Middle East and Africa corridor: The perfect partnership for funding Africa's growth

According to the IMF, sub-Saharan public debt had, by mid-2022, reached about 60 percent of GDP, which is a level last seen in the early 2000s. The composition of this debt has been steadily shifting toward higher-cost private sources, increasing debt service costs and rollover risks, with 19 of the region’s 35 low-income countries now considered to be either in debt distress or at high risk of distress.

Following a clear retrenchment from China—the region’s largest inbound investor in recent history—policymakers across the region now face a sobering task to set a stabilizing course against the backdrop of geo-economic turmoil. After two decades of robust and ever-growing investment and engagement, President Xi Jinping announced in January 2022 that China would cut the headline amount it supplies to African nations by a third, from US$60 billion to US$40 billion. In the wake of China’s retrenchment, opportunities have arisen for increased investment from the states within the Gulf Cooperation Council (GCC) comprising the Kingdom of Bahrain, Kuwait, the Sultanate of Oman, the State of Qatar, the Kingdom of Saudi Arabia and the United Arab Emirates (UAE). For the GCC nations, in particular Saudi Arabia, the UAE and the State of Qatar, the Middle East/Africa corridor has become an increasingly prominent investment strategy over the past few years. Between 2017 and 2019, prior to the COVID-19 pandemic, investment volumes through capex and FDI from GCC nations into Africa increased steadily. Now, as the world rebounds from the effects of the pandemic and manages geo-political instability, GCC investment has continued to climb, reaching US$8.3 billion so far in 2022, which is almost back to pre-pandemic levels.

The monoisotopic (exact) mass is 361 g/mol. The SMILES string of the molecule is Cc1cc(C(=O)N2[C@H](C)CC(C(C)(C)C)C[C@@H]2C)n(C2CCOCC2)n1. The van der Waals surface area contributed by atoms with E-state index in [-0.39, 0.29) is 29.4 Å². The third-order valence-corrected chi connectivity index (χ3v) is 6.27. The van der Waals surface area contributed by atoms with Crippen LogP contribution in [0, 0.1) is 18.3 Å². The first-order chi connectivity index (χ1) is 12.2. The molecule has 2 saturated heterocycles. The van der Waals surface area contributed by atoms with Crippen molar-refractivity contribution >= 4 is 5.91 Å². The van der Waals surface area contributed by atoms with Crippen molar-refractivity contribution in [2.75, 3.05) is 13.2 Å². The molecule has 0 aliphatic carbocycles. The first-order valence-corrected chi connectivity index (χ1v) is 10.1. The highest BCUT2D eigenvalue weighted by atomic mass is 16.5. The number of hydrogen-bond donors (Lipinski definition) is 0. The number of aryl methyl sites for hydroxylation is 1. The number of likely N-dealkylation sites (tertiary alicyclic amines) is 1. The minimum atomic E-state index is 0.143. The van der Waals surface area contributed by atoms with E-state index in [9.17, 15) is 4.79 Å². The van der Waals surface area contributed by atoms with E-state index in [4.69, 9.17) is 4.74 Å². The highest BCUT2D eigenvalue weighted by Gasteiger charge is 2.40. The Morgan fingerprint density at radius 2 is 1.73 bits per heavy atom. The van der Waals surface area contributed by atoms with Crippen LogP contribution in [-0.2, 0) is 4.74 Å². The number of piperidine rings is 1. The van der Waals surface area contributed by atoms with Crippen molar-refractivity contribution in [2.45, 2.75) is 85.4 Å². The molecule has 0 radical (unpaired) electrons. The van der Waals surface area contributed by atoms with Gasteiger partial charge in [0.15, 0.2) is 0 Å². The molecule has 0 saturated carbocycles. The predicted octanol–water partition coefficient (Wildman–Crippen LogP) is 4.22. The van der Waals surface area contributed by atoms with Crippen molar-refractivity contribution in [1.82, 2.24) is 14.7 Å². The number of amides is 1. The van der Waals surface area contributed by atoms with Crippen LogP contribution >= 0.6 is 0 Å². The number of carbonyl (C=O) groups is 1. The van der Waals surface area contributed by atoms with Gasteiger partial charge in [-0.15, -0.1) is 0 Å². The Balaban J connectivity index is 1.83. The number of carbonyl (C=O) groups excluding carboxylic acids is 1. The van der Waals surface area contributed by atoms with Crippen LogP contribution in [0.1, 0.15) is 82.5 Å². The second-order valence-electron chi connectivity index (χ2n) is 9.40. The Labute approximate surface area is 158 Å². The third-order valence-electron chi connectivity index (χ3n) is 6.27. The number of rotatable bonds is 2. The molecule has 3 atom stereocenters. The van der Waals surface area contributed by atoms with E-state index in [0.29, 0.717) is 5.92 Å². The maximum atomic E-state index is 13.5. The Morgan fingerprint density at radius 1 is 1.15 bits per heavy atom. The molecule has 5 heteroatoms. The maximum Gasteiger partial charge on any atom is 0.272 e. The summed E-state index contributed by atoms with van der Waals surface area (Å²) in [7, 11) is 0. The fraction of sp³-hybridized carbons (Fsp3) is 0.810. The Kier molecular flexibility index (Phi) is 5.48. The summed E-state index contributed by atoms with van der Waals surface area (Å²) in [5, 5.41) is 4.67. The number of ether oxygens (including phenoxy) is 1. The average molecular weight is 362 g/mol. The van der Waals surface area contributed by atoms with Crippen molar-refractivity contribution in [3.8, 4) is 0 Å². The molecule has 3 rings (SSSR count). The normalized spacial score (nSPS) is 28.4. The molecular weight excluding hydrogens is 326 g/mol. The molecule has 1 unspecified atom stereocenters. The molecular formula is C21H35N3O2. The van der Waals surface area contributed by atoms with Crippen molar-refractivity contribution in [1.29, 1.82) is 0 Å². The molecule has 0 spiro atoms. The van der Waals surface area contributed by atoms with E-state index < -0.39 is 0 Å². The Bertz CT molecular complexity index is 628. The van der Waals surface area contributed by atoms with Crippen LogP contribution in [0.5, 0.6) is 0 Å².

GCC investment into Africa does not appear to be limited to ad hoc purchases of strategic assets by state-owned enterprises. The commitment to developing ongoing, sustainable trade is demonstrated by recent diplomatic and policy-driven decisions, too. In summer 2022, we saw the UAE and Kenya issue a joint statement announcing their intention to negotiate a comprehensive economic partnership agreement (CEPA). This is recognized as a precursor to increase the overall value of non-oil bilateral trade between the UAE and Kenya, which rose to US$2.3 billion last year. Private companies are also seeing the benefits of the strengthening relationships, with African businesses increasingly choosing the UAE as a base of operations, with 1,600 new African member companies registering with the Dubai Chamber of Commerce since October 2021, demonstrating the opportunities for such companies to use the UAE as a base for outbound engagement and a platform for utilizing global opportunities for export.

GCC states have had a consistent diversification away from sole reliance on natural resources for years, and have been heavily investing in infrastructure, telecoms and food security, and Africa has been a large recipient of this focus